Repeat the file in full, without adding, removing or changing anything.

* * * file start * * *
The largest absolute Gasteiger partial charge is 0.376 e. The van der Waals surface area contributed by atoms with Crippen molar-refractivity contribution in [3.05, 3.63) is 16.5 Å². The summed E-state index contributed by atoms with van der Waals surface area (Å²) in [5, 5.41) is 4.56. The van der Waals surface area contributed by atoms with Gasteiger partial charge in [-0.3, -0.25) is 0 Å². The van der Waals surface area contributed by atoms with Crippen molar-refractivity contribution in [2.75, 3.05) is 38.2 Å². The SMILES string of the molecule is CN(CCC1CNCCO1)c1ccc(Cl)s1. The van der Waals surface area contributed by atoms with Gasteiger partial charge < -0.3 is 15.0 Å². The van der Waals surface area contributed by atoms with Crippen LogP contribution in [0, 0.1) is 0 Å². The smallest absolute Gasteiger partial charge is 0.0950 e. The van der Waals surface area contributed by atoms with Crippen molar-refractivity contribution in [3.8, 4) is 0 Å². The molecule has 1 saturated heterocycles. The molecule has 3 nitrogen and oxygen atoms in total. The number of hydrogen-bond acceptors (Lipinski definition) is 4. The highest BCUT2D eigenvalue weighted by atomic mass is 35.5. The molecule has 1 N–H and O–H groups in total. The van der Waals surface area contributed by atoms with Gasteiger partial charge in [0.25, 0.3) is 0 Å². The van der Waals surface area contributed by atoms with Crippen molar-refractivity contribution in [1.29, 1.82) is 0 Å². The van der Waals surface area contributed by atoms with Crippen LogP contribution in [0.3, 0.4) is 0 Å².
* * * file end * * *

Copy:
The largest absolute Gasteiger partial charge is 0.376 e. The van der Waals surface area contributed by atoms with Crippen molar-refractivity contribution in [3.05, 3.63) is 16.5 Å². The summed E-state index contributed by atoms with van der Waals surface area (Å²) in [5, 5.41) is 4.56. The van der Waals surface area contributed by atoms with Gasteiger partial charge in [-0.3, -0.25) is 0 Å². The van der Waals surface area contributed by atoms with Crippen molar-refractivity contribution in [2.75, 3.05) is 38.2 Å². The SMILES string of the molecule is CN(CCC1CNCCO1)c1ccc(Cl)s1. The van der Waals surface area contributed by atoms with Gasteiger partial charge < -0.3 is 15.0 Å². The van der Waals surface area contributed by atoms with Crippen LogP contribution in [0, 0.1) is 0 Å². The smallest absolute Gasteiger partial charge is 0.0950 e. The van der Waals surface area contributed by atoms with Crippen molar-refractivity contribution in [3.8, 4) is 0 Å². The molecule has 1 saturated heterocycles. The molecule has 3 nitrogen and oxygen atoms in total. The number of hydrogen-bond acceptors (Lipinski definition) is 4. The highest BCUT2D eigenvalue weighted by atomic mass is 35.5. The molecule has 1 N–H and O–H groups in total. The van der Waals surface area contributed by atoms with Gasteiger partial charge in [0.25, 0.3) is 0 Å². The van der Waals surface area contributed by atoms with Crippen molar-refractivity contribution in [1.29, 1.82) is 0 Å². The van der Waals surface area contributed by atoms with Crippen LogP contribution in [0.3, 0.4) is 0 Å².